"contains two uranium isotopes … both accumulative poisons, both highly dangerous. It also contains a man-made isotope, Technetium 99".
I understand that that isotope has a life of 200,000 years and accumulates in the thyroid gland. A large or a small dose can be lethal. Mr. Whittle also points out:
There is no 'safe' limit for radioactive substances … the waste also contains caustic alkalis".
He says that the route proposed by British Nuclear Fuels for the waste to be carried from Capenhurst by tanker to the sewage disposal works goes past a railway crossing. My constituents fear that there may be some accident as these tankers pass through a heavily populated area, carry radioactive caustic waste. I quote from a letter from Mr. David Highet who says:
"It is not difficult to imagine the undesirable consequences of discharging sewage into six feet of water at low tide …
Additionally, it was alleged that some of the diffusers at the end of the pipeline are not operating satisfactorily …
I have written to the North West Water Authority asking that any decision by delayed until they have carried out and made public a new survey of the outfall pipeline."
That seems to be a reasonable request.

I have also received a letter from Mr. B. Poston of Meols. He says:
"Who knows what the cumulative effect will be over the years. Can any expert categorically state that there will be no danger to public health in the long run? If not, then the whole scheme should be shelved".
I quote from a letter from Mrs. Patricia Jones who says:
"May I suggest that before a final decision is taken regarding this effluent disposal, a full probe be instigated?"
Mrs. Wisbey from Hoylake writes:
"This is the 'thin end of the wedge' i.e.: if at a, later date BNF wished to put through our sewage system other more potentially dangerous fission waste we should be in a poor positoin to object and anyway we would probably not be informed of the change."
Lastly, a Mr. McCarthy has writen to me at length on this subject. He asks what is
"the environmental behaviour of Technetium a substance insufficient knowledge is available on".
I have received many such letters expressing these fears. An active local branch of the Friends of the Earth has a chemist who says that he is worried about the possible build up of Technetium in fish. The local lifeboat coxswain, Harry Jones, has pointed out that the outfall is right into the area of the fish breeding grounds and cockle beds.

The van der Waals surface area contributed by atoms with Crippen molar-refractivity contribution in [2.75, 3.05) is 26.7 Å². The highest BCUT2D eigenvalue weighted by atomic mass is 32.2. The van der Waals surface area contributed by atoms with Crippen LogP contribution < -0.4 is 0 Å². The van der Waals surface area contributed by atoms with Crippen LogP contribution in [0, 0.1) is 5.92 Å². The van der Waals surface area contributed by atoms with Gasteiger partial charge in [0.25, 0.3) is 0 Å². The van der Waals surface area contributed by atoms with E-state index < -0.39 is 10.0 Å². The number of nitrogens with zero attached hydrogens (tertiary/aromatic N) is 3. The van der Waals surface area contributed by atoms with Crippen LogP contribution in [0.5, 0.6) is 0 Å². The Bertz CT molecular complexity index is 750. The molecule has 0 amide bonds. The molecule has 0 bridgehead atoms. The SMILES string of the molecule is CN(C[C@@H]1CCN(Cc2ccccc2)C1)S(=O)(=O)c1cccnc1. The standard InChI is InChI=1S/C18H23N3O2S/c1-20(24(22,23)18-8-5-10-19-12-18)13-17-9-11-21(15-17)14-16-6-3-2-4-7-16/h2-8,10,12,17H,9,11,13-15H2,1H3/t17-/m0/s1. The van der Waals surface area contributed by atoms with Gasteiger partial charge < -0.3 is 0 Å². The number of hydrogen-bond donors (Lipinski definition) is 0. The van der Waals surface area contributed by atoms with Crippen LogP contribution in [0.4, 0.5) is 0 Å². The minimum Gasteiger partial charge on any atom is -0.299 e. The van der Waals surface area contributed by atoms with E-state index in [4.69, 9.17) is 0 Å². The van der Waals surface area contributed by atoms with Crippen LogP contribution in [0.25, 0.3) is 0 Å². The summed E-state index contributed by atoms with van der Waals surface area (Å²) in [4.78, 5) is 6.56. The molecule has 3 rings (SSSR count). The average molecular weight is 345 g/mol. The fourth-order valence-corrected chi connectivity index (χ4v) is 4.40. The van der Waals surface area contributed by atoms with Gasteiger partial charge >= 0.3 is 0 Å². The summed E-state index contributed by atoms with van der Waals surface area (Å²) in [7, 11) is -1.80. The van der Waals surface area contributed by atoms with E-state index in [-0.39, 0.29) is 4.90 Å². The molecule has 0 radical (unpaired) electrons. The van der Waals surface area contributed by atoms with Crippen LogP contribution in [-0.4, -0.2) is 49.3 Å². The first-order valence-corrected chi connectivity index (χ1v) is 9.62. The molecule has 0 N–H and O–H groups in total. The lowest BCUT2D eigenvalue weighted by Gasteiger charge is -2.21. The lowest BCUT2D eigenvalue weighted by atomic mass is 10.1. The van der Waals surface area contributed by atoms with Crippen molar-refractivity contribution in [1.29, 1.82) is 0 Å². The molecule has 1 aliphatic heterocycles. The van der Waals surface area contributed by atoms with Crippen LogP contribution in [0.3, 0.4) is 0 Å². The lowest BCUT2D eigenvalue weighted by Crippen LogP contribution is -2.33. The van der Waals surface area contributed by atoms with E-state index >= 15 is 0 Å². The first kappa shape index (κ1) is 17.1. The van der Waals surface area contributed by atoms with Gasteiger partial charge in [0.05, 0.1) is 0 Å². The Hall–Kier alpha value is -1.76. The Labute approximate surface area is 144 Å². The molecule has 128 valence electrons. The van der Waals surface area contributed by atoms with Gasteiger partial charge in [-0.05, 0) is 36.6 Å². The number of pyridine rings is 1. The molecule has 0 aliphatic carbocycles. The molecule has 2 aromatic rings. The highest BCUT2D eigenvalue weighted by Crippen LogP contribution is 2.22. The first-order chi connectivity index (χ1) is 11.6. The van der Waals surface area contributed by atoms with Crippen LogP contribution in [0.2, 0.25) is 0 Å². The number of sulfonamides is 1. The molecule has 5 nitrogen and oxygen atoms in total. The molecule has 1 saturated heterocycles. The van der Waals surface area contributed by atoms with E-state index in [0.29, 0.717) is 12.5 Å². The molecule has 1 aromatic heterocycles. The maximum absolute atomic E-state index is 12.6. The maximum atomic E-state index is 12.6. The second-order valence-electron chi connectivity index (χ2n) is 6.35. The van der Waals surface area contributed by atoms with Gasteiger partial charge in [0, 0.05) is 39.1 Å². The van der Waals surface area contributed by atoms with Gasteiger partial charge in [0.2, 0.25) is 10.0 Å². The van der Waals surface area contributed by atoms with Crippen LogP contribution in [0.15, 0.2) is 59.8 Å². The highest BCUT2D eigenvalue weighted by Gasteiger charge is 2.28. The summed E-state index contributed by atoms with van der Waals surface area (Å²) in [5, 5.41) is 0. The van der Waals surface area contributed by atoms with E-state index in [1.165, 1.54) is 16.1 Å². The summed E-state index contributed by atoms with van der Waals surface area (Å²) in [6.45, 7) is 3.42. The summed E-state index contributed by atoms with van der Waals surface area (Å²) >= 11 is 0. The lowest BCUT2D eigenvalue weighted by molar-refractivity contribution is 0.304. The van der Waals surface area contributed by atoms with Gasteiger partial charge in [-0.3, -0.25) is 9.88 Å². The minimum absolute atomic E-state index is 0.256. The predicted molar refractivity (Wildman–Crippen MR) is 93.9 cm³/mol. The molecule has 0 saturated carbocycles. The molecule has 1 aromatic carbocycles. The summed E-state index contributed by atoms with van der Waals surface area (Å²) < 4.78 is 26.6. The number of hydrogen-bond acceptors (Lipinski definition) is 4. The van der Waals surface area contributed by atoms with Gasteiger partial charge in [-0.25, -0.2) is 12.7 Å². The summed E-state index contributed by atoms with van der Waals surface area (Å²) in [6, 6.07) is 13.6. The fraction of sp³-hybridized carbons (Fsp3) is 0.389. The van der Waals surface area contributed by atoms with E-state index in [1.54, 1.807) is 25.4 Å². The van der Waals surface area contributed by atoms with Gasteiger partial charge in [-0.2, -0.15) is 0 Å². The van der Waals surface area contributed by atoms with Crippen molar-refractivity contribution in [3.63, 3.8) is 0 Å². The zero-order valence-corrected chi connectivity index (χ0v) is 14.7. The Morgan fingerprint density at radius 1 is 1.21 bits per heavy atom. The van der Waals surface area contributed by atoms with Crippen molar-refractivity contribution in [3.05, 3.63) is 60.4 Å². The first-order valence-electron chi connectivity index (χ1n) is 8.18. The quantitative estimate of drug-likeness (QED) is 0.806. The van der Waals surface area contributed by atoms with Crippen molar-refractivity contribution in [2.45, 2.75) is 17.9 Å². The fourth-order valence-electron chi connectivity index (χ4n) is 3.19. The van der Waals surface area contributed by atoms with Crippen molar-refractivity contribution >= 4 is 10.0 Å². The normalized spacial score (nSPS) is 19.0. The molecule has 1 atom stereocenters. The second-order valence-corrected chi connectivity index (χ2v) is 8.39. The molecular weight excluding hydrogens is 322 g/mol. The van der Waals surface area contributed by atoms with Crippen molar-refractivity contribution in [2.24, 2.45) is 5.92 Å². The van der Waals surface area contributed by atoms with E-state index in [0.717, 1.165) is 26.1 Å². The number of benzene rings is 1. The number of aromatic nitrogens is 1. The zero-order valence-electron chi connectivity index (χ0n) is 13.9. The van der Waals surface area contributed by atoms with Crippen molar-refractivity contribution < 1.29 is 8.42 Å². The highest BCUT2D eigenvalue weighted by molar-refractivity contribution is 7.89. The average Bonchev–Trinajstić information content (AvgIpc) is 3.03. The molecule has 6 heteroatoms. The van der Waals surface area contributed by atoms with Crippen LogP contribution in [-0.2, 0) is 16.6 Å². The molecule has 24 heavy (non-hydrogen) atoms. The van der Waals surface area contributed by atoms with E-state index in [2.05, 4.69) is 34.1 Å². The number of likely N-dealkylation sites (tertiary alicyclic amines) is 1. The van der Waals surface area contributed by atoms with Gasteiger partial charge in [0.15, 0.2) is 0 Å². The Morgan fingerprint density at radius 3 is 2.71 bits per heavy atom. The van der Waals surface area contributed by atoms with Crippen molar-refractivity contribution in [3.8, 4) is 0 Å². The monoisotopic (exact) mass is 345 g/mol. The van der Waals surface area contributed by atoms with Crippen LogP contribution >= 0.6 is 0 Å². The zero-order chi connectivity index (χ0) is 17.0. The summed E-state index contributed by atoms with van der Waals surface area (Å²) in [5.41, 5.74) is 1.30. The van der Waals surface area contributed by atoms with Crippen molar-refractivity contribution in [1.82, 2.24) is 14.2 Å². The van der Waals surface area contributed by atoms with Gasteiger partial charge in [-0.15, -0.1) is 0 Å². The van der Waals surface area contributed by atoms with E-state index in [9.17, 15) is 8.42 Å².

Mr. Peter Cottrial summed up the feelings of local residents in saying:
"Until more is known about the implications of this proposal, no further action should be taken to allow the discharge."
My first fear was that authorisation might have been granted already and that I was too late. The Minister has seen me on this point and I understand that a decision has been postponed thanks to my being allowed to raise the matter in this debate.

I have had a great deal of information from the Wirral Metropolitan Council, especially from Mr. Darley, the Director and Mr. Barry Porter, the Chairman, and from Mr. Taylor of BNFL. Although not all the points have been answered, some of the major ones have.

However, there is public concern and uncertainties still exist. If the case is believed by the authorities to be so overwhelming and this nuclear waste is harmless, why can we not have a public inquiry? My plea is that a public inquiry would enable all the effects to be brought before my constituents and enable them to raise their fears and allow the expert evidence on one side to be challenged by the expert evidence on the other side. That would surely be the best way of dealing with the matter.

However, I understand that there is no statutory provision for a public inquiry. This is an incredible administrative inadequacy. The House has never had the opportunity of discussing nuclear energy at length.

Does my hon. Friend agree that it is regrettable that many months have passed since Sir Brian Flowers and his commission published their excellent report on this and many other matters, but the House has still not debated it? Does this not underline the inadequacies of the Government's response on this matter? We should have had time to debate the report before the White Paper in response to it is issued.